If a bird nest happens to be before you on the road, on any tree or on the ground- young birds or eggs- and the mother is roosting on the young birds or the eggs, you shall not take the mother with the young. You shall surely send away the mother and take the young for yourself, so that it will be good for you and will prolong your days.”( Deuteronomy 22:6-7)

It is clear that this practice is one that is meant to inculcate us with compassion. While we understand that we have a need to take the egg or young bird from it’s nest, we want to do that without the mother present. It is hard to read this section without reflecting on the similar prohibition to not boil a kid in its mother’s milk( Exodus 23:19, Exodus 34:26, and Deuteronomy 14:21). They are both seem to rooted in the same desire to create a compassionate context for our consumption. The interesting thing is less the similarities than the differences. In the prohibition of milk and meat the Rabbis expanded it to extend to our plates, cutlery, sinks, dish washers, cutting boards, waiting between meals, ovens, etc. To the best of my knowledge there is no legal expansion of law of Shiluach haken. Why not?

I do not think I have a good answer for this question, but there is one thought I wanted to add. This summer we sent Yadid away to overnight camp for the first time. He had a great time and we are thrilled. I went to pick him up from camp and that got me out of having to take him to the bus to send him to camp. Camping is my profession and because of that I think I might just know too much of what is going on there at camp. Because of this I was really very happy not having to be there as our child went away for the first time. In our nature parents have a profound sense of connection to our children. Separating from them is just hard. So in response to my question, I do not think that the Rabbis needed to expand on the simple meaning of the law of Shiluach haken to help us be more compassionate and relate to the bond between a parent and a child. But I still think that my question is much better than this answer.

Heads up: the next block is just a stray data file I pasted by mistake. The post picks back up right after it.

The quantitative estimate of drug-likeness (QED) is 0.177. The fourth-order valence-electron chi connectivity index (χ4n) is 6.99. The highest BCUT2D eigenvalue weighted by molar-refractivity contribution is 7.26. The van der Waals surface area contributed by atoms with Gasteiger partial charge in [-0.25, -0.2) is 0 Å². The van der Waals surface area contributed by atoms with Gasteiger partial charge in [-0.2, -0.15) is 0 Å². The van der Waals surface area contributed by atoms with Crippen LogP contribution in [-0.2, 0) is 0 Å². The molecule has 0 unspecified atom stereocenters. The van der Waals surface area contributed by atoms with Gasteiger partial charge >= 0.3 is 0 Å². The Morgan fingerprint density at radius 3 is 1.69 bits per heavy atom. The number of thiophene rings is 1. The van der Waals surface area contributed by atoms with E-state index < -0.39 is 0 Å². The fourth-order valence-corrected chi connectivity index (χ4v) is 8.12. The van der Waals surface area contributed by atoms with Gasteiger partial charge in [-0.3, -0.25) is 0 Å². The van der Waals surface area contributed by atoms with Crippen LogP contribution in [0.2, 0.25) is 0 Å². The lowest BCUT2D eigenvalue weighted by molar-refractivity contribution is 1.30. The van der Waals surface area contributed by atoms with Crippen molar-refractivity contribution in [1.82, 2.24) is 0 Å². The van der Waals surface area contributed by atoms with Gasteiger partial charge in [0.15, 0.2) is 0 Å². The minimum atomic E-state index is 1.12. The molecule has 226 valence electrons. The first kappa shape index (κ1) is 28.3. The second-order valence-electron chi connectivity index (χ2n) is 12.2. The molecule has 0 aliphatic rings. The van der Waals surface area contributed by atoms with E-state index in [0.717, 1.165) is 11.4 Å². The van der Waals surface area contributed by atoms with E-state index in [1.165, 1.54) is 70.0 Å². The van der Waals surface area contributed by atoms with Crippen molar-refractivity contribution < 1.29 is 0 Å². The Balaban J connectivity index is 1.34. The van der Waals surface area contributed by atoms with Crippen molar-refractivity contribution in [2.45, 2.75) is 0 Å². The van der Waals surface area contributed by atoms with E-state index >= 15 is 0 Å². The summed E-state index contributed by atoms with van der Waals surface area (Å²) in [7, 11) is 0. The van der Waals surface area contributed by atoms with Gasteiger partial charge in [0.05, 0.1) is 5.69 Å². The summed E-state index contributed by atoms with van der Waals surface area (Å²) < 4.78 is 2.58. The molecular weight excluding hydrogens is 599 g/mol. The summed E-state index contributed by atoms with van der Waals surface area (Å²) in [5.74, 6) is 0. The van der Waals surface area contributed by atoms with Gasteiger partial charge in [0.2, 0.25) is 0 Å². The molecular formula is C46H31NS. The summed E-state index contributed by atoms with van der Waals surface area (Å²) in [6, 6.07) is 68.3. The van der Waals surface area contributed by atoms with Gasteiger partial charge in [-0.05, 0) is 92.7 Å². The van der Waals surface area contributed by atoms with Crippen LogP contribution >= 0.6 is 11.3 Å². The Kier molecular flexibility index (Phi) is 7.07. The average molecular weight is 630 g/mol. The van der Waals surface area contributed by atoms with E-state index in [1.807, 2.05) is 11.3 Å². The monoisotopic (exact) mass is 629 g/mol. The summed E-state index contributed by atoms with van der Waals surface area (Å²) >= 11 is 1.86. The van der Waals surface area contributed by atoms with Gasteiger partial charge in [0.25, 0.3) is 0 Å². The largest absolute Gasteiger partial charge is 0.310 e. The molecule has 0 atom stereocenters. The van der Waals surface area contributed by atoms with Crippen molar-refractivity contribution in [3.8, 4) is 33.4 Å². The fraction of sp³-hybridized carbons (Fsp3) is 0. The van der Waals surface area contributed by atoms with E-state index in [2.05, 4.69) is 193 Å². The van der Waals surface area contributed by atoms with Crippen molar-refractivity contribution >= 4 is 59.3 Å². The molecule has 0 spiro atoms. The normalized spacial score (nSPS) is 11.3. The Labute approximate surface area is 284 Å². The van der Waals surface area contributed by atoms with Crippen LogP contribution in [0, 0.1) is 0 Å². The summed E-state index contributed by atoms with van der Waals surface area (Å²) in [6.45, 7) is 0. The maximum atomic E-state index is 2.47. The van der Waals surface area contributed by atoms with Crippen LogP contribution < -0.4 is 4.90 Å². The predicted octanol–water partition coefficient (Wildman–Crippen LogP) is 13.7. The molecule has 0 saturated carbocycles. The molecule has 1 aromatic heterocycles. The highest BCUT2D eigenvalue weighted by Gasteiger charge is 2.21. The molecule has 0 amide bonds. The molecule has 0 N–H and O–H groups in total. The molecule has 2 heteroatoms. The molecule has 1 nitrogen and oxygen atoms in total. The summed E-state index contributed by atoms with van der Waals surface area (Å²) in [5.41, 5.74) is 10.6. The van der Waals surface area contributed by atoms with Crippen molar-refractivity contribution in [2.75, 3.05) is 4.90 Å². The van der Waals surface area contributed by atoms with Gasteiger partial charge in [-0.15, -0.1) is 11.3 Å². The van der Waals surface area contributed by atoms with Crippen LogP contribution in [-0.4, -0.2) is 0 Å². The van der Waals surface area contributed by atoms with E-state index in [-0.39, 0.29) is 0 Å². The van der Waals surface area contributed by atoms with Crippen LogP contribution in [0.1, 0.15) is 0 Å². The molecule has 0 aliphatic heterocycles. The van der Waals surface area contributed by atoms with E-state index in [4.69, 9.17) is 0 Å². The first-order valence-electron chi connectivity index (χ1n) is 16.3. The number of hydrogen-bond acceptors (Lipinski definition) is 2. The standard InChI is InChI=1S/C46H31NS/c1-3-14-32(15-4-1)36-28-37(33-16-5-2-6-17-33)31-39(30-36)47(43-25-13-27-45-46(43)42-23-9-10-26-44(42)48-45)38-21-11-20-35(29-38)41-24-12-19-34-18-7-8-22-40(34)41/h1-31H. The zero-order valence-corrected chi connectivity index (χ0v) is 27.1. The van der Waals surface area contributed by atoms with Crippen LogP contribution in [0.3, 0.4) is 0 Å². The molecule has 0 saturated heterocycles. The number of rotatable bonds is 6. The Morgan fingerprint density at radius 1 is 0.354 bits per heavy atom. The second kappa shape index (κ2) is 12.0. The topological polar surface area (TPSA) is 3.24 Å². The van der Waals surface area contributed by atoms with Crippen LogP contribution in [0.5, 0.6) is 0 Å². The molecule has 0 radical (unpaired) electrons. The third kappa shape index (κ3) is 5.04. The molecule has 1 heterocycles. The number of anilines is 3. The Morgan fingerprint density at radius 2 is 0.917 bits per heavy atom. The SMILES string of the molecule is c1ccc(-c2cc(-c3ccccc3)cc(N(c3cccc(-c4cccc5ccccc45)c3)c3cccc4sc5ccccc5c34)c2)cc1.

Building Mentchen for Others

Recently I read Season of Life by Jeffrey Marx. The author recounts his connection with Joe Ehrman. Joe was once and NFL star and is now a minister, a high school football coach. Joe changes lives by teaching boys how to be men of substance and impact by focusing on relationships and a cause beyond themselves.The book has inspired me to give some deep thinking about what I have learned about being a man. I have found it to be a deeply moving and recommend the book. I have been thinking a lot about which masculinity have a received from society. What masculinity do I want to communicate to my children?

In discussing some of our biggest issues of our society Joe argues that its root cause is that boys do not know how to become men. All too often a man is built for himself. False masculinity is based on the “conquest on the ballfield, in the bedroom or the billfold”.  How might we  build men for others?  He teaches:

For those with no voice, no position, no privilege, no power, no authority, you be those things for them. Seek justice. Encourage the oppressed. Defend the cause of the fatherless. Please the case of the widow. ( page 108)

Echoing the words of Isaiah he is teaching boys to become men by taking responsibility for others. We are taught to be in competition for money, fame, women, and power.  Instead we should be working toward realizing the relationships in their communities.